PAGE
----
On our traffic-prone roads is a negative phenomenon that is currently fast gaining root in the country — children begging. Most of these children come in the company of either their biological parents or guardians who use them to beg for money and as escorts for physically or visually challenged people. Unconfirmed reports indicate that some of these children are ‘contracted’ for a fee as escorts.
That is why in between heavy traffic jams, children are seen either pulling the wheelchairs of the physically challenged or leading the visually impaired to passengers to beg for money. When asked why they are not in school and rather doing what they are doing, they just turn away without answering.
At the Awudome Cemetery Junction in Accra, a woman, probably in her 40s, sits on the edge of a gutter, while her daughter, who will be in her early adolescence, begs for money from road users.
At the Kwame Nkrumah Circle, the strategy is somehow different. There, a child would come and hold the hand of a pedestrian as he or she passes by and beg for money to buy food to eat because he or she is hungry. Although this form of begging was initially linked to foreign children believed to be from the Sahelian Region, the strategy has, of late, been adopted by Ghanaian children.
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Once, while in a queue waiting to board a vehicle, a young boy of about 12 years came to beg for money to buy food. It was not the first time that child had asked me for money and so I asked him where his parents were. But the moment I asked that, he left without taking the money from me.
At the Trades Union Congress (TUC) traffic lights, there is another woman who is usually at her “trade” with her child strapped to her back and uses the child as a bait for money.
Indeed, even though begging is criminal and is stipulated in the Beggars and Destitutes Act, 1969 (NLCD 392), it is fast becoming an established business in the country and that is a worry to many.
Our parliamentarians, at one of their sittings in February this year, called the Minister of Women and Children's Affairs, Mrs Juliana Azumah-Mensah, to answer questions on the phenomenon.
The Daily Graphic, which reported the story in its February 3, 2011 edition, stated that the minister said it was a fact that begging occurred everywhere in the country but it was worse in the regional and national capitals, where children were used.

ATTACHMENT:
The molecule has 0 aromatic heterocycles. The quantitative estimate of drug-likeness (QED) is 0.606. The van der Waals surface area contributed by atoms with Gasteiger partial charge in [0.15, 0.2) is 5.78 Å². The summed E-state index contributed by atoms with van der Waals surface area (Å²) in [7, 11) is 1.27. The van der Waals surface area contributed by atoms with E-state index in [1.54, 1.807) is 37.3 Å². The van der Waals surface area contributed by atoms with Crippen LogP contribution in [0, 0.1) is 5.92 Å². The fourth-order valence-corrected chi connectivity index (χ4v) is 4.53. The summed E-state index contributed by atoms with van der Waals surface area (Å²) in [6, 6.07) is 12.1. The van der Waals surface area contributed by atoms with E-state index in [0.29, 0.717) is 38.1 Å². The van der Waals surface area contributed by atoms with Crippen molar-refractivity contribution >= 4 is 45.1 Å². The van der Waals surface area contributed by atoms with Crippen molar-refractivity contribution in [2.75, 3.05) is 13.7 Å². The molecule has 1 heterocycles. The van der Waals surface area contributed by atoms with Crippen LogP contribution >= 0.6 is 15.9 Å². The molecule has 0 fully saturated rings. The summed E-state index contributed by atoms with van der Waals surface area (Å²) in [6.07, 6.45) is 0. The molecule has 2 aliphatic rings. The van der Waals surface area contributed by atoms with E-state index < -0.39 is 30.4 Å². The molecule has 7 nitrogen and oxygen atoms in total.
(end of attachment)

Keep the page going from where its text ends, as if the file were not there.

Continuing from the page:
She explained that Section 87 (a) and (b) of the Children's Act of 1998 prohibited the use of children for any exploitative labour which deprived them of their rights to basic health, education and social development.
Mrs Azumah-Mensah stated that the provisions of those laws suggested that any person who used children for begging, be it dangling on the shoulders or holding the stick, in the case of the blind, had committed an offence and the police had the mandate to arrest such persons.
The Department of Social Welfare (DSW) attached to the Domestic Violence and Victims Support Unit (DOVVSU), about two years ago, as reported in this paper, announced plans to rid the streets of children who were used to beg and prosecute those who engaged them in the act, yet nothing has been done.
In an interview, the Director of the DSW attached to DOVVSU, Mr Dela Ashiabor, cited lack of funds as the reason the department had not been able to rid the streets of Accra of children used to beg.
According to him, funding for its programmes normally came from the regional office but the regional office also appeared to be cash strapped.
Mr Ashiabor, who disclosed this when the Junior Graphic contacted him to find out why the department had failed to honour its promises in the past to rid the streets off children used to beg, explained that the department, after picking such children up from the streets, was supposed to provide food and shelter for them until it was able to trace and link them up with their families or guardians, many of whom were usually in the three northern and the Brong Ahafo regions.
"We don't have the money to feed them nor the logistics. The Social Welfare shelter at Osu is over burdened and does not have money,” he said.
He disclosed that aside from linking the children up with their families or guardians after their rescue, it was the responsibility of the department to assist those who were not employed with skills training but said the DSW did not have funds for all that.
"We have not abandoned our plans to rid the streets of children who are used to beg. We are looking for funds and once we get them we will do as was promised," he noted.
Meanwhile, the Public Affairs Officer at the National Secretariat of DOVVSU, ASP Robert Freeman Tettey, has stated that it is not the duty of the police to rescue children who are used to beg on the streets of cities and big towns.
"It is the duty of the DSW and the district assemblies subcommittees on Social Services. However, they can seek the assistance of the police whenever they require our services on any operation aimed at rescuing such children," he explained.
ASP Tettey, who said this in reaction to questions from the Junior Graphic on what the police were doing about the increasing number of children being used to beg on the streets, quoted The Children's Act, 1998 (ACT 560) 96, which state:s "The Social Services subcommittee of a district assembly and the department shall be responsible for the enforcement of these provisions," to support his claim.
He emphasised that in cases that involved children, the police did not take the lead but worked with the DSW and the district assemblies subcommittees on Social Services.
He stated that the police had in the past assisted the DSW to successfully rescue children who were used to beg from the streets.
Story by Augustina Tawiah